Standalone virtiofs usage

This document describes how to setup the virtiofs components for standalone testing with QEMU and without Kata Containers. In general it's easier to debug basic issues in this environment than inside Kata Containers.


The following components need building:
  1. A guest kernel with virtiofs support
  2. A QEMU with virtiofs support
  3. The example virtiofs daemon (virtiofsd)
  4. (optionally) The 'ireg' cache daemon
The instructions assume that you already have available a Linux guest image to run under QEMU and a Linux host on which you can build and run the components.

The guest kernel

An appropriately configured Linux 5.4 or later can be used for virtiofs, however if you want access to development features, download the virtiofs kernel tree by:
      git clone
      git checkout virtio-fs-dev
Configure, build and install this kernel inside your guest VM, ensuring that the following config options are selected:
Build and install the kernel in the guest, on most distros this can be most easily achieved with the commandline:
      make -j 8 && make -j 8 modules && make -j 8 modules_install && make -j 8 install
Boot the guest and ensure it boots normally.

Note: An alternative is to build the kernel on the host and pass the kernel on the QEMU command line; although this can take some work to get initrd's to work right.

Building QEMU

On the host, download the virtiofs QEMU tree by:
      git clone
Inside the checkout create a build directory, and from inside that build directory:
        ../configure --prefix=$PWD --target-list=x86_64-softmmu
        make -j 8
now also build the virtiofsd included in the qemu source:
        make -j 8 virtiofsd

Running with virtiofs

A shared directory for testing is needed, this can initially be empty, but it's useful if it contains a file that you can check from inside the guest; we assume that $TESTDIR points to it.

First start virtiofsd daemon:

In the qemu build directory, run:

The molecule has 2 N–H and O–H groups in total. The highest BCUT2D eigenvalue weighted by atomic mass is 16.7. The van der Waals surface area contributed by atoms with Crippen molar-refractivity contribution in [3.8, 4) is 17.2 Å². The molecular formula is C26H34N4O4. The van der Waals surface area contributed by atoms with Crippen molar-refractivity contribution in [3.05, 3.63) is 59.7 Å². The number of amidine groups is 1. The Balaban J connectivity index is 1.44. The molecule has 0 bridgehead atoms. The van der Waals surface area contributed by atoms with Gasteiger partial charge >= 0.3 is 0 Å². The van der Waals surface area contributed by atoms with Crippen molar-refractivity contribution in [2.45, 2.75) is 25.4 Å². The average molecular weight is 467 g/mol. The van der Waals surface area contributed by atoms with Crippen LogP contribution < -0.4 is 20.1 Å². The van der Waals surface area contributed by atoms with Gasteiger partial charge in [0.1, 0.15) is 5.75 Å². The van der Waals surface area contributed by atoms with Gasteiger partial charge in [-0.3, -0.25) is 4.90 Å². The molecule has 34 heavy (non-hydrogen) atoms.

./virtiofsd --socket-path=/tmp/vhostqemu -o source=$TESTDIR -o cache=always
The socket path will also be passed to the QEMU.
Now start QEMU, for virtiofs we need to add parameters Add all these options to your standard QEMU command line; note the '-m' option and values are replacements for the existing option to set the memory size.
A typical QEMU command line (run from the qemu build directory) might be:
   ./x86_64-softmmu/qemu-system-x86_64 -M pc -cpu host --enable-kvm -smp 2 \
     -m 4G -object memory-backend-file,id=mem,size=4G,mem-path=/dev/shm,share=on -numa node,memdev=mem \
     -chardev socket,id=char0,path=/tmp/vhostqemu -device vhost-user-fs-pci,queue-size=1024,chardev=char0,tag=myfs \
     -chardev stdio,mux=on,id=mon -mon chardev=mon,mode=readline -device virtio-serial-pci -device virtconsole,chardev=mon -vga none -display none \
     -drive if=virtio,file=rootfsimage.qcow2
That assumes that 'rootfsimage.qcow2' is the VM built with the modified kernel. Log into the guest as root, and issue the mount command:
   mount -t virtiofs myfs /mnt

Note that Linux 4.19-based virtiofs kernels required a different mount syntax mount -t virtio_fs none /mnt -o tag=myfs,rootmode=040000,user_id=0,group_id=0 instead.

The contents of the /mnt directory in the guest should now reflect the $TESTDIR on the host.

Enabling DAX

DAX mapping allows the guest to directly access the file contents from the hosts caches and thus avoids duplication between the guest and host.
A mapping area ('cache') is shared between virtiofsd and QEMU; this size must be specified on the command lines for QEMU, the command line for virtiofsd is unchanged.

The device section of the qemu command line changes to:

     -device vhost-user-fs-pci,queue-size=1024,chardev=char0,tag=myfs,cache-size=2G
Inside the guest the mount command becomes:
   mount -t virtiofs myfs /mnt -o dax

Note that Linux 4.19-based virtiofs kernels required a different mount syntax mount -t virtio_fs none /mnt -o tag=myfs,rootmode=040000,user_id=0,group_id=0,dax instead.

Note that the size of the 'cache' used doesn't increase the host RAM used directly, since it's just a mapping area for files.

Building ireg

On the host, download the virtiofs ireg tree by:
      git clone
and build with:

Enabling ireg [more experimental]

'ireg' is an external daemon that provides a shared cache of meta-data updates and allows guest kernels to check for changes to files quickly.
Start ireg as root:
      ./ireg &
Start virtiofsd, passing it the flag to set the caching mode to shared:
      ./virtiofsd -o virtio_socket=/tmp/vhostqemu / -o source=/home/dgilbert/virtio-fs/fs -o shared
Start qemu chanding the device option to point to the shared meta-data table:
      -device vhost-user-fs-pci,queue-size=1024,chardev=char0,tag=myfs,cache-size=2G,versiontable=/dev/shm/fuse_shared_versions
The mount options are unchanged.